How’s the art scene like in London? How does it differ from the one in Manila?

There is no other place in the world where contemporary art is thriving better than in London. Because the standards of education are so high, even the most compelling ideas are given a chance in the public discourse where people of such diverse experiences can join in on the discussion. There is a general sense that artists don’t only produce works for collectors but also for the sake of an idea. I find that really admirable.

I guess that’s the difference between Manila and London. In a country where the most basic subsistence can’t even be met, our cultural legacy was never central to the national dialogue. Our institutions are not strong enough to protect the arts and the ones that do exist are not active enough in promoting it. In Manila, art is valued in terms of what is more ‘collectable’ or whether the artwork will appreciate in the future. The art scene is conservative in that sense, limiting the means through which artists can work in. But I can also see that a lot is being done to change that. As we all know, things in the Philippines move pretty slowly. But I am quite optimistic, actually.

“Battersea.” When looking at a photograph, there is a certain stillness – a silence – between the viewer and the image. These uninterrupted conversations can be the source of such profound meaning, yet it requires a concentration that is difficult to characterise. Photographs of the natural world are especially skilled at this where even the holy design of foliage can elicit feelings of the sublime, feelings which are of immeasurable strength.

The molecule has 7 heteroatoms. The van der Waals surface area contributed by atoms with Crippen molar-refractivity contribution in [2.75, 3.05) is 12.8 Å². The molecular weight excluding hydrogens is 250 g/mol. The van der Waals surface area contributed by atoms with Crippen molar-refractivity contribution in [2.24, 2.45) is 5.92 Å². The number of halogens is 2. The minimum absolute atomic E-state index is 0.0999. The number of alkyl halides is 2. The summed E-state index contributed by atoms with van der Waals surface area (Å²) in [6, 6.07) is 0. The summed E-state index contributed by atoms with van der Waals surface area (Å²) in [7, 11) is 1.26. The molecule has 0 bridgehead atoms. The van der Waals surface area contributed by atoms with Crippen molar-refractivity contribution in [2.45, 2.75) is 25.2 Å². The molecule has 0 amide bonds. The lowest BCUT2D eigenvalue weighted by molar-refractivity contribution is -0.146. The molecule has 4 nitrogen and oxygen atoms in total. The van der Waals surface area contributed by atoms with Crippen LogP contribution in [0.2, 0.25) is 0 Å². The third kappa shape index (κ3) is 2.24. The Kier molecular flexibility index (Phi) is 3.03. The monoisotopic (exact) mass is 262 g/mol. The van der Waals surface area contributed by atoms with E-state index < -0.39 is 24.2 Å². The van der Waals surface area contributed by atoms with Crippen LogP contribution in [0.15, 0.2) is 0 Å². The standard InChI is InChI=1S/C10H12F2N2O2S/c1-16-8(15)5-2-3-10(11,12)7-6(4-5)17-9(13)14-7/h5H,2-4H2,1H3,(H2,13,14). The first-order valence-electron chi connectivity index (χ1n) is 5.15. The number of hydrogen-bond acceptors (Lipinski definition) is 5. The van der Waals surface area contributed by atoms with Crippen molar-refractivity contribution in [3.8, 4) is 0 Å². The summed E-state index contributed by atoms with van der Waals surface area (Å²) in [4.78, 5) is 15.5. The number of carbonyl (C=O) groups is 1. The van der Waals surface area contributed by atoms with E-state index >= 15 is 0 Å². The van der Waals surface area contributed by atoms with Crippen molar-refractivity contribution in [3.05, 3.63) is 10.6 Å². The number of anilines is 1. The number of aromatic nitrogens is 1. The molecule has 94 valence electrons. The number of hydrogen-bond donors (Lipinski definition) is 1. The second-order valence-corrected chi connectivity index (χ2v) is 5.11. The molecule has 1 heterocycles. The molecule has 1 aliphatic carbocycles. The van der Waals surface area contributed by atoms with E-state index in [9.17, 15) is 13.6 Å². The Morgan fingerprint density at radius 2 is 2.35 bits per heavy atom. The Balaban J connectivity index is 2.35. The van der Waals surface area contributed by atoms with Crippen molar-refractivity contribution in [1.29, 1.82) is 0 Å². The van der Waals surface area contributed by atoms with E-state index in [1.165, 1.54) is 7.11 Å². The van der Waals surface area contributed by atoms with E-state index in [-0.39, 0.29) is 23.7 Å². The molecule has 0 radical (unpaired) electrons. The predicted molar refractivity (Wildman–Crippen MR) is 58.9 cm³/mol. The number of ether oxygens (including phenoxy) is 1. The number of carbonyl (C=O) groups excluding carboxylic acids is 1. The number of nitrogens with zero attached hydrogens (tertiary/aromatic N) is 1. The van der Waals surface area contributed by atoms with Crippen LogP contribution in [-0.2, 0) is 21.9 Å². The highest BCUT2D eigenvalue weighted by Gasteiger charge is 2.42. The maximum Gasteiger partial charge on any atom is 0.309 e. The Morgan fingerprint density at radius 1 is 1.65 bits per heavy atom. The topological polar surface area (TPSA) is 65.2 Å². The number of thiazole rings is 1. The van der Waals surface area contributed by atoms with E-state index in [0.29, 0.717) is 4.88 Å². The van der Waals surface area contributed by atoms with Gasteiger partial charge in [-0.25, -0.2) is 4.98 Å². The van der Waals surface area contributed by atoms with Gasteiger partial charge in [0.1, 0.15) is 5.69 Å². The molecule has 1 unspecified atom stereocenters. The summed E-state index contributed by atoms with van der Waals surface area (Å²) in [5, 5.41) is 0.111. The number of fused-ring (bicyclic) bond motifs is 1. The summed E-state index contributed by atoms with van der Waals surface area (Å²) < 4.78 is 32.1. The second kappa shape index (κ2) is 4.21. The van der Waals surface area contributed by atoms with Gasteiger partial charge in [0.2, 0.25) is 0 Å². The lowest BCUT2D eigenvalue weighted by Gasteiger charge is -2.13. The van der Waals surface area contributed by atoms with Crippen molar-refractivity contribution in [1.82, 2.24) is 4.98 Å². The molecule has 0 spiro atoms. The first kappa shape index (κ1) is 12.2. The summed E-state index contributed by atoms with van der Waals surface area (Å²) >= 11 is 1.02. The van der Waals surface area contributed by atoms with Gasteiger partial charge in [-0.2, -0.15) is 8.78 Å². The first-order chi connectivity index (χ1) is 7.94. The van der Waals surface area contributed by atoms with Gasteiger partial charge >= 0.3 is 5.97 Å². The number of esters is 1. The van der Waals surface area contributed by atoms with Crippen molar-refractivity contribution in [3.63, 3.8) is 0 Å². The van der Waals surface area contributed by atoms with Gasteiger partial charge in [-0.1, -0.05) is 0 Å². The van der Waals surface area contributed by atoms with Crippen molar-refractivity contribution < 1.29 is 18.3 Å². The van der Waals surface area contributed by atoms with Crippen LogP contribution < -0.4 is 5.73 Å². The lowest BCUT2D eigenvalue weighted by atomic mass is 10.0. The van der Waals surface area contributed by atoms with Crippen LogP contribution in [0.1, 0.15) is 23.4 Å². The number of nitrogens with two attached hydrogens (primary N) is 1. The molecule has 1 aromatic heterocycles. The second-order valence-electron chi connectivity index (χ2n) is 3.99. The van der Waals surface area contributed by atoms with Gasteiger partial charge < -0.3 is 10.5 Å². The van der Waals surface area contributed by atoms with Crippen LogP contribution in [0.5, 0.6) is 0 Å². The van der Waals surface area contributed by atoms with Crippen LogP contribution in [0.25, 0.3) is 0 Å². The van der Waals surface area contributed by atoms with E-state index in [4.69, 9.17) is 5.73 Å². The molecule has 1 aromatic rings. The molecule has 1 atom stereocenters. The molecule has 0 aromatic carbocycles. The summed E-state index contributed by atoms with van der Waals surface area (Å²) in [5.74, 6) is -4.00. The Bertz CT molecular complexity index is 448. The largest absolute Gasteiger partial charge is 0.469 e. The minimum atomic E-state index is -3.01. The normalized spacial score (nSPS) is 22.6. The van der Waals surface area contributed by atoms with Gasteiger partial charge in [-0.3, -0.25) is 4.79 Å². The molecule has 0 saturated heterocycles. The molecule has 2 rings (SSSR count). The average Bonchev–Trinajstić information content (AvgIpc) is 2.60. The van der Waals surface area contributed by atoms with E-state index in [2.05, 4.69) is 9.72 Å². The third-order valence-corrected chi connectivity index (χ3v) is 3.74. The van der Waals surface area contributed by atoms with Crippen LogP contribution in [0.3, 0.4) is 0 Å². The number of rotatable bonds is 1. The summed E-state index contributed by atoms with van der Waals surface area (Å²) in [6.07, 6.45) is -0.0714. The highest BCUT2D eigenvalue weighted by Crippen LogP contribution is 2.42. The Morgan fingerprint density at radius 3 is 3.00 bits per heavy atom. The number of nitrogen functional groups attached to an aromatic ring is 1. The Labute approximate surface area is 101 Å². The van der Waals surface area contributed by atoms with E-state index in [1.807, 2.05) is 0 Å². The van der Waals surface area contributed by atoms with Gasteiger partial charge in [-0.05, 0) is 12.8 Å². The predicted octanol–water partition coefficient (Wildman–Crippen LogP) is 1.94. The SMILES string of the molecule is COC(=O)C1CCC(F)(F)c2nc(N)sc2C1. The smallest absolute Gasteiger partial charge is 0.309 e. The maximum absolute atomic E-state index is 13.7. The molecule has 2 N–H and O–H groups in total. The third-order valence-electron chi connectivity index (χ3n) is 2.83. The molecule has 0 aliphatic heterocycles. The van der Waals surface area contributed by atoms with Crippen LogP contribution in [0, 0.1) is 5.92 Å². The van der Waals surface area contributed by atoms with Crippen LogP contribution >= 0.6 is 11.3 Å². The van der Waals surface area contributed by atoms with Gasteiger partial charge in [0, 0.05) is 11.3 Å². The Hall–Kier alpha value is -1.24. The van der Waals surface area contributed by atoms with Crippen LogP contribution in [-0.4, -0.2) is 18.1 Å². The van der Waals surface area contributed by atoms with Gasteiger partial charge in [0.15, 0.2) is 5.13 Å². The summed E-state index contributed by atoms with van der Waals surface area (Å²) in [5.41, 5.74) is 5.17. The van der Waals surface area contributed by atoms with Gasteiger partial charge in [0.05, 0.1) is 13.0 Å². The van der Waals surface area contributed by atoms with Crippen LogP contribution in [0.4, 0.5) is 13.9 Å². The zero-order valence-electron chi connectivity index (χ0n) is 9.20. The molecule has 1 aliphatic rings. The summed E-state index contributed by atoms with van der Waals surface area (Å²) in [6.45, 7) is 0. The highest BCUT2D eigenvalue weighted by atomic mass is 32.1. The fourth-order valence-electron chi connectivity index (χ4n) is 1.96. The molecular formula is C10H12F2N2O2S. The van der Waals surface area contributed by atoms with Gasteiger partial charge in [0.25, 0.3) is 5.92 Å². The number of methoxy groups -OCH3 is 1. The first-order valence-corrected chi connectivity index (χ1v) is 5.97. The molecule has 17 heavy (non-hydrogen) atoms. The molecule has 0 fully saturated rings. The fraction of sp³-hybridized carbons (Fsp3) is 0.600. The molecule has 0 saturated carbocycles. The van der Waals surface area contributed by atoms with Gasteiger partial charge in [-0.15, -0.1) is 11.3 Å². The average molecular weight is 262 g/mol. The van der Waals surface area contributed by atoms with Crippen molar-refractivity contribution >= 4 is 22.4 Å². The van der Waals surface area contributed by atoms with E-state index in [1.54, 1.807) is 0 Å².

What was the inspiration that drove you to produce “Holding Your Breath”?

I’ve recently been facing a kind of creative crisis with my photography. When I was at university, I didn’t have much time to produce new work and when I did they all felt somewhat compulsively created. I think it had a lot to do with the way we treat digital cameras. Whenever we choose to take a photograph, the intent is always there. We want to capture the moment. But these images often get lost in our phones, our computers, and our hard drives. Years later, we become so overwhelmed by their sheer number that we don’t ever get to see them anymore. I decided to do something about this by using film again. I found myself capturing these ordinary moments with the same intent but I was forced to work at a much slower pace. Given that film only gives you thirty-six or so shots, you have to be careful with what you photograph. When that moment comes, you maintain a certain stillness. Holding your breath helps with this. It must be what it feels like to be behind a sniper rifle.